Have you ever had a near-death experience? How does it feel to die but still be alive? Are there situations that predispose one to this? Can near-death memories ever be forgotten? Is psychiatry more religion or science? Why do psychiatrists and psychologists often use hypnotism on their patients? Would you like to find out how these relate to PTSD? Then, follow Nattanya as she draws from her experience and cites well-researched sources to describe Post Traumatic Stress Disorder (PTSD). Onboard a Boeing 727 NorAm airline when its engine explodes five feet from her at a 6,000 feet (1.83 km) altitude, Nattanya is thrown into the PTSD world, and she has a firsthand experience. She shares that PTSD is not about healing, but is a gift and a journey. It is about reconstruction. But how is this possible?
When I picked this book, I had expected she would focus on her story and begin from the PTSD-causing event moment. Instead, she writes this book to help other PTSD journeyers and provides carefully researched details. The Post Traumatic Stress Disorder Fallacy by H. Nattanya Andersen is book 1 of a trilogy. In this first book, she delves into the depths of PTSD. She explains as best as she could what it is, what it feels like, and what treatment options are available. She goes on to touch on the failure of science and medicine to accurately characterize this condition, hence the inability to properly treat it.
There was a lot to learn from this book. I followed closely as she showed her healing journey. Nattanya found herself in a Spiritualist church, learned psychometry, had a series of MMPI assessments, had 24 different psychiatrists treat her, and finally freed herself from the mental health fallacy 10 years later. Through all these, she showed she is indeed a fighter. I was intrigued by her Self-healing methods as she gladly shared her experiences from which she learned there is no one in the world better equipped to be her own psychic and believes this must be the same for everyone in the world.
This book helped me see what the PTSD experience is. It is an existential crisis and not a mental health disorder as we are made to believe. I understood that for the PTSD journeyer to heal, they must first overcome the fear, not of death but life, and learn to live again. This they must do in conditions of peace and quietness, love and compassion. She also broke down concepts like the MMPI scales and scores, the DSM V, Behaviourism, Transhumanism, extinction learning, and a host of other therapies.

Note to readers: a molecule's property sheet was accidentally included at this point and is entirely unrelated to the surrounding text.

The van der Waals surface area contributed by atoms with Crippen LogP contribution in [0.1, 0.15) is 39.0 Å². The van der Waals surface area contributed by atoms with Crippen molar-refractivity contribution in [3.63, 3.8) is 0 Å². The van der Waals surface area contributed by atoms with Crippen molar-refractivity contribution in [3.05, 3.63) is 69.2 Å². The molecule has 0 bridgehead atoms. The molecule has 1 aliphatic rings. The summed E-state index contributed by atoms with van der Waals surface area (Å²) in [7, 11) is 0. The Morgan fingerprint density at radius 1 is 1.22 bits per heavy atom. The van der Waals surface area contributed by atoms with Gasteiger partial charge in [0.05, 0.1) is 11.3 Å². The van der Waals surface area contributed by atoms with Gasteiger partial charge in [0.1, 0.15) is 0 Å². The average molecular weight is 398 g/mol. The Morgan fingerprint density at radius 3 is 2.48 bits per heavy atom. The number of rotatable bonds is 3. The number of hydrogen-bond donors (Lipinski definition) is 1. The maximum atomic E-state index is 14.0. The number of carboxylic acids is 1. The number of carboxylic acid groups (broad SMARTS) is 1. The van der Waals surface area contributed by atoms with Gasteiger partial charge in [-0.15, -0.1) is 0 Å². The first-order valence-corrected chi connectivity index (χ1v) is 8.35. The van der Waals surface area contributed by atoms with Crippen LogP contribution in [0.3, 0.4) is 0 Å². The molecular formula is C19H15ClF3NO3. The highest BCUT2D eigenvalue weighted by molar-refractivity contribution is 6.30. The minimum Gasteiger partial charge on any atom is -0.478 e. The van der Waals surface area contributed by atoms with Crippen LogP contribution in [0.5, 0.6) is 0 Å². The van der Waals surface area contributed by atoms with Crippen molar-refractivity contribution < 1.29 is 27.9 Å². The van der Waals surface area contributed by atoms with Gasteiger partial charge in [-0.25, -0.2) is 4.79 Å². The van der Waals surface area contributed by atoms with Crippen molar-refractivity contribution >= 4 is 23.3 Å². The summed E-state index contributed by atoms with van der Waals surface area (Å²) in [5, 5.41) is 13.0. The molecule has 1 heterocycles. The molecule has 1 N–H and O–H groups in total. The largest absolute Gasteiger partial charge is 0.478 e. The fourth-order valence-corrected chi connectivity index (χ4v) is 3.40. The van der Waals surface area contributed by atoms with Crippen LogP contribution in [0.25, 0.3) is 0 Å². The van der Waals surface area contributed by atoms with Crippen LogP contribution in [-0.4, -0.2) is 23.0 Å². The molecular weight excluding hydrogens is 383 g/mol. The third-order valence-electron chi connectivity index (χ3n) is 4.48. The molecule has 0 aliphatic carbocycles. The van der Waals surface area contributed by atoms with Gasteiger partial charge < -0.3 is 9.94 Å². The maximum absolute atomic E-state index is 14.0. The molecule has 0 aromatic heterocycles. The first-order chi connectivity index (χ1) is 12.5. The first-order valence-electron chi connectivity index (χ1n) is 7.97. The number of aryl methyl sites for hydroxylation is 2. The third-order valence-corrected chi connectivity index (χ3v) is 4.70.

I especially enjoyed the aspects of psychometry, metaphysics, and our psychic abilities. The book takes one on a journey through the worlds of psychology, psychiatry, psychotherapy, religion, and a bit of brain physiology. Furthermore, each chapter builds on the final concept discussed in the previous one. This made it easy to follow her and not miss out on any details. I also appreciated the links to materials and resources she cited, which one can visit for more information.
Though I found just a few errors, what I disliked about the book was the numerous biographies and lengthy drug information details. These made it a bit drawn-out. These could have been summarized and references added. Furthermore, I found her attacks on the medical profession quite disturbing as not all her points are agreeable. For example, she asserts that many mental and even physical illnesses arise from pharmaceutical drugs and vaccinations, which to her are detrimental to health. I would encourage anyone who reads this to do their research before they’d decide to stick with alternative therapies and for which ailments they would do so. For these reasons, I rate this book 3 out of 4 stars.
I found her writing style quite scientific due to the reasons above. Furthermore, the book contains quite detailed religious and mystic content and would need to be looked at with an open mind. However, these would make this book a useful tool for anyone studying along these lines. This book might not be suitable for those who find scientific papers boring or who expect only the author’s story. I also find this book suitable for other PTSD journeyers or anyone who seeks insights into their personal questions as you might find a way to heal yourself. At the end of the book, she affirms what she has done to heal herself, but she would detail how in the next part of the trilogy. I’d love to see her how.